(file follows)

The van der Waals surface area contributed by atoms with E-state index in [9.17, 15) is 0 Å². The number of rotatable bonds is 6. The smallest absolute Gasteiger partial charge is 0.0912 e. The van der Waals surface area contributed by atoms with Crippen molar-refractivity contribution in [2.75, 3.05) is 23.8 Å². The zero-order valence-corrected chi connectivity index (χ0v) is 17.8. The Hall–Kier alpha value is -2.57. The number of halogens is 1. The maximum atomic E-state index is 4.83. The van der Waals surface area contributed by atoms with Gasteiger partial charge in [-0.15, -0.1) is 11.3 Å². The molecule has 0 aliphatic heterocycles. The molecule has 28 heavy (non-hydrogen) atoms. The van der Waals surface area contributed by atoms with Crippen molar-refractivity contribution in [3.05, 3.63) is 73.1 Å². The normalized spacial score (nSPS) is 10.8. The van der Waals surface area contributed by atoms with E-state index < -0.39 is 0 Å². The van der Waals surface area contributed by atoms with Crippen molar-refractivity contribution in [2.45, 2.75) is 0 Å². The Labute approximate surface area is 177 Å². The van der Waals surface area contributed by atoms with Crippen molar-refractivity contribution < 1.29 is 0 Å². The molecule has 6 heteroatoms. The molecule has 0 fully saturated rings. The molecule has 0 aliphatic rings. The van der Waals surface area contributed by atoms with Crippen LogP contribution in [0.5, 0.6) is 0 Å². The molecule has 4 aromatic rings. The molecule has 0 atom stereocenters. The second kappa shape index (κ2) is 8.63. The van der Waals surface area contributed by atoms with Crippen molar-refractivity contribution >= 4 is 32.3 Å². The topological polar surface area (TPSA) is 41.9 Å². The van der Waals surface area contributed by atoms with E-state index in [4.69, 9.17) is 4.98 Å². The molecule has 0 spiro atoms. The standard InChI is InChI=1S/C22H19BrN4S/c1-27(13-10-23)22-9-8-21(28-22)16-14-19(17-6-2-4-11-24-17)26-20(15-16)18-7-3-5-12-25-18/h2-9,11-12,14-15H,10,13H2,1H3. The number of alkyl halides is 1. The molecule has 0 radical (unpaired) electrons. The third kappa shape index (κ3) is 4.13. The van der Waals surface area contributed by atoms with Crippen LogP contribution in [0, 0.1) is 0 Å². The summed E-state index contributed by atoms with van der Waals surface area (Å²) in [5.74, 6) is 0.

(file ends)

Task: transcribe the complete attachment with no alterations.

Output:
The van der Waals surface area contributed by atoms with E-state index in [9.17, 15) is 0 Å². The number of rotatable bonds is 6. The smallest absolute Gasteiger partial charge is 0.0912 e. The van der Waals surface area contributed by atoms with Crippen molar-refractivity contribution in [2.75, 3.05) is 23.8 Å². The zero-order valence-corrected chi connectivity index (χ0v) is 17.8. The Hall–Kier alpha value is -2.57. The number of halogens is 1. The maximum atomic E-state index is 4.83. The van der Waals surface area contributed by atoms with Gasteiger partial charge in [-0.15, -0.1) is 11.3 Å². The molecule has 0 aliphatic heterocycles. The molecule has 28 heavy (non-hydrogen) atoms. The van der Waals surface area contributed by atoms with Crippen molar-refractivity contribution in [3.05, 3.63) is 73.1 Å². The normalized spacial score (nSPS) is 10.8. The van der Waals surface area contributed by atoms with E-state index < -0.39 is 0 Å². The van der Waals surface area contributed by atoms with Crippen molar-refractivity contribution in [2.45, 2.75) is 0 Å². The Labute approximate surface area is 177 Å². The van der Waals surface area contributed by atoms with Crippen molar-refractivity contribution < 1.29 is 0 Å². The molecule has 6 heteroatoms. The molecule has 0 fully saturated rings. The molecule has 0 aliphatic rings. The van der Waals surface area contributed by atoms with Crippen LogP contribution in [0.5, 0.6) is 0 Å². The molecule has 4 aromatic rings. The molecule has 0 atom stereocenters. The second kappa shape index (κ2) is 8.63. The van der Waals surface area contributed by atoms with Crippen molar-refractivity contribution >= 4 is 32.3 Å². The topological polar surface area (TPSA) is 41.9 Å². The van der Waals surface area contributed by atoms with E-state index in [4.69, 9.17) is 4.98 Å². The molecule has 0 spiro atoms. The standard InChI is InChI=1S/C22H19BrN4S/c1-27(13-10-23)22-9-8-21(28-22)16-14-19(17-6-2-4-11-24-17)26-20(15-16)18-7-3-5-12-25-18/h2-9,11-12,14-15H,10,13H2,1H3. The number of alkyl halides is 1. The molecule has 0 radical (unpaired) electrons. The third kappa shape index (κ3) is 4.13. The van der Waals surface area contributed by atoms with Crippen LogP contribution in [0, 0.1) is 0 Å². The summed E-state index contributed by atoms with van der Waals surface area (Å²) in [5.74, 6) is 0.